7. As you close your eyes embrace that sense of relaxation, let it flow through your body from the top of your head to the tips of your toes.
  8. Take a few moments to scan your body for any tension, releasing any that you find.
  9. When you are ready, slowly orientate yourself back to the room you are in and then gently open your eyes.

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Get Organised: 6 Steps To Less Stress

I always find it interesting how clients can be brilliantly efficient and effective in some areas of their life but not in others. For example, clients who can manage so well in stressful working conditions,
who can manage large teams of staff or complex working environments, can fall apart when dealing with a difficult home life. The skills and knowledge that they draw on in the workplace go out the window when confronted with a stroppy toddler or intrusive parent.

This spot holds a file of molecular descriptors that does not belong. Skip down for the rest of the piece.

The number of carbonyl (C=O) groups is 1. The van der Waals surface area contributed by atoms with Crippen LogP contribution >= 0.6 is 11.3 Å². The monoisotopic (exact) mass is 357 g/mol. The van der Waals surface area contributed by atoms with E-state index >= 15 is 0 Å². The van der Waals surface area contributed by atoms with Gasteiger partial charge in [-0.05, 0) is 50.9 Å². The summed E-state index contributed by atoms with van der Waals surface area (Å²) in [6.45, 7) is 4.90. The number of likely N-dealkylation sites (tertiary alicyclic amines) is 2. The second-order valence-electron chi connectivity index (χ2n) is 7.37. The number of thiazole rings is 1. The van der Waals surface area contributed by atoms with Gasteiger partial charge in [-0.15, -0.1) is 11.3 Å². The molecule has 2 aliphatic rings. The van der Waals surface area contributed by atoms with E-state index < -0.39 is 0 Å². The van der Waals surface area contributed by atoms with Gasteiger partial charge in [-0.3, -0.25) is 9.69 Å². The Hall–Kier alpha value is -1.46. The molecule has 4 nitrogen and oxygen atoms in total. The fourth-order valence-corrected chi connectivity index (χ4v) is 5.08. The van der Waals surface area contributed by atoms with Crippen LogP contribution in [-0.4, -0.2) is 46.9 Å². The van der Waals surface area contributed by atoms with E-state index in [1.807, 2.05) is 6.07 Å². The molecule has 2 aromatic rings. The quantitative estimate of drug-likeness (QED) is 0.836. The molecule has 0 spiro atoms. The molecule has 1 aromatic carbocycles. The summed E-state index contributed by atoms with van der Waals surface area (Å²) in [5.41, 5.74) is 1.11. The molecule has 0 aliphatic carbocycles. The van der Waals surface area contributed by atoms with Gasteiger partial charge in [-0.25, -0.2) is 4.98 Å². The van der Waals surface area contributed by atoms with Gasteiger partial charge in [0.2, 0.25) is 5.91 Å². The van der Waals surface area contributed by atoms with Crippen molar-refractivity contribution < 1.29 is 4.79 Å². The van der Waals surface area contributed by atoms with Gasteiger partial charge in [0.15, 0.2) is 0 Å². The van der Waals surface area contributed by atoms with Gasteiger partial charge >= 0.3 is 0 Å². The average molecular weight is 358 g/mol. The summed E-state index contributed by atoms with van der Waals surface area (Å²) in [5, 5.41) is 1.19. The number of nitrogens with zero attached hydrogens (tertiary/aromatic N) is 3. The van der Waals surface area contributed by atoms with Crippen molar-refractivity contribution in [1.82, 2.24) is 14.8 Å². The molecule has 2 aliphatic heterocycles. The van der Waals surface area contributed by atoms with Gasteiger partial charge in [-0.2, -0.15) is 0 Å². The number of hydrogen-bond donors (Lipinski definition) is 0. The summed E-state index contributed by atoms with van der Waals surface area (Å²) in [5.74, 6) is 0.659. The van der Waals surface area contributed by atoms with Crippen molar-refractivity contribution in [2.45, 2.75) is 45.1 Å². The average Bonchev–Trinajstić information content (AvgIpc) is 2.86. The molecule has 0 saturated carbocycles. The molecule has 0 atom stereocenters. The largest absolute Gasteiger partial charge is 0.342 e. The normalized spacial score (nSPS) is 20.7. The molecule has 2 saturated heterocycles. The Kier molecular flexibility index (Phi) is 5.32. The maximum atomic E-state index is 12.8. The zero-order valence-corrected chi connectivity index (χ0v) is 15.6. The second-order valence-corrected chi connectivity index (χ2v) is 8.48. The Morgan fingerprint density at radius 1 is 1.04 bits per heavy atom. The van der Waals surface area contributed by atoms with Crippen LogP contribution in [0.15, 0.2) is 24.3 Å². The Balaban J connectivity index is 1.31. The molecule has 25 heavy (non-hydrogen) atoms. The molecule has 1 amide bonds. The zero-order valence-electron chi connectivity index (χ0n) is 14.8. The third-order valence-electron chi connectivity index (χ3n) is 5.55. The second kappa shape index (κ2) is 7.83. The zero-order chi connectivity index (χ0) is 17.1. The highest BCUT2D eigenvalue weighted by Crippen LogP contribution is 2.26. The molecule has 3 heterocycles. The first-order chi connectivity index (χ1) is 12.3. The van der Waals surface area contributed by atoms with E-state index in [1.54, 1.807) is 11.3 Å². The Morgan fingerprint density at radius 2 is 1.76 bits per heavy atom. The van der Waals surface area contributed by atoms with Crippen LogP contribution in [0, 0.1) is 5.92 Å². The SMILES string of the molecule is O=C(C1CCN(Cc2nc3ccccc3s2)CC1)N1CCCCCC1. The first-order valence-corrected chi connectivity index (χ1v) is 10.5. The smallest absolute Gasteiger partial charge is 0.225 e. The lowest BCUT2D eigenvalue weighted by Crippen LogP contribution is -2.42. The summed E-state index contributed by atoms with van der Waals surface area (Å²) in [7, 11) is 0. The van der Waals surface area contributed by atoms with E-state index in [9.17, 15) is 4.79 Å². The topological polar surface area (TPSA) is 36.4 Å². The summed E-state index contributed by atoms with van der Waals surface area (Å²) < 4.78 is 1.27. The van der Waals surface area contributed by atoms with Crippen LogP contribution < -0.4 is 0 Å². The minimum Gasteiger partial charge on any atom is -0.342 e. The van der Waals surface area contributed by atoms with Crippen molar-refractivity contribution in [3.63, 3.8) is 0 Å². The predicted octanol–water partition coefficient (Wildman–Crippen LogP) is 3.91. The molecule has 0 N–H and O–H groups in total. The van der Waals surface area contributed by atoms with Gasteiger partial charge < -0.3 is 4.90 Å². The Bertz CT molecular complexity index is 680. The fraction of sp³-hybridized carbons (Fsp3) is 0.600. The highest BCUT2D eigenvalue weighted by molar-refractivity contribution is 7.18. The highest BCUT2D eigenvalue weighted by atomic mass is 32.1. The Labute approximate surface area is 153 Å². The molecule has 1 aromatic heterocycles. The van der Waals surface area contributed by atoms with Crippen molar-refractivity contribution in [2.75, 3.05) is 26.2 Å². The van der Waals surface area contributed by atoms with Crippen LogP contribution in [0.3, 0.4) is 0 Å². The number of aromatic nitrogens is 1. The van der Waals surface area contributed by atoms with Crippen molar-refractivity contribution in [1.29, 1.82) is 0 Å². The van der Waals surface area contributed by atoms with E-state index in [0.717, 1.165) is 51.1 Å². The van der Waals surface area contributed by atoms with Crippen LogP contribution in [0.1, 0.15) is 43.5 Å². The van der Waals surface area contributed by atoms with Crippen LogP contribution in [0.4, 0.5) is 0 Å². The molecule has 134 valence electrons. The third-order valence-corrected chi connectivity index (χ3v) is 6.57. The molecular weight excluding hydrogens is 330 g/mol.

Using effective time management and organisational skills throughout our lives is a great way to reduce our stress and anxiety. Many clients find themselves overwhelmed by emotions when dealing with life’s challenges and it is usually linked to a feeling of losing control. Learning to relax and slow down, by using techniques such as hypnosis or mindfulness, can really help but so to can making some very simple and practical changes.

If you want to get back that feeling of self-control, and start to feel less stressed, try to incorporate these 6 changes into your life today.

Ditch Perfectionism

Striving to do your best can be a good trait to have. It can lead to great achievements in your life such as passing exams or a successful and rewarding career. However, research shows that the dark side of perfectionism can lead to poor physical health and even an early death.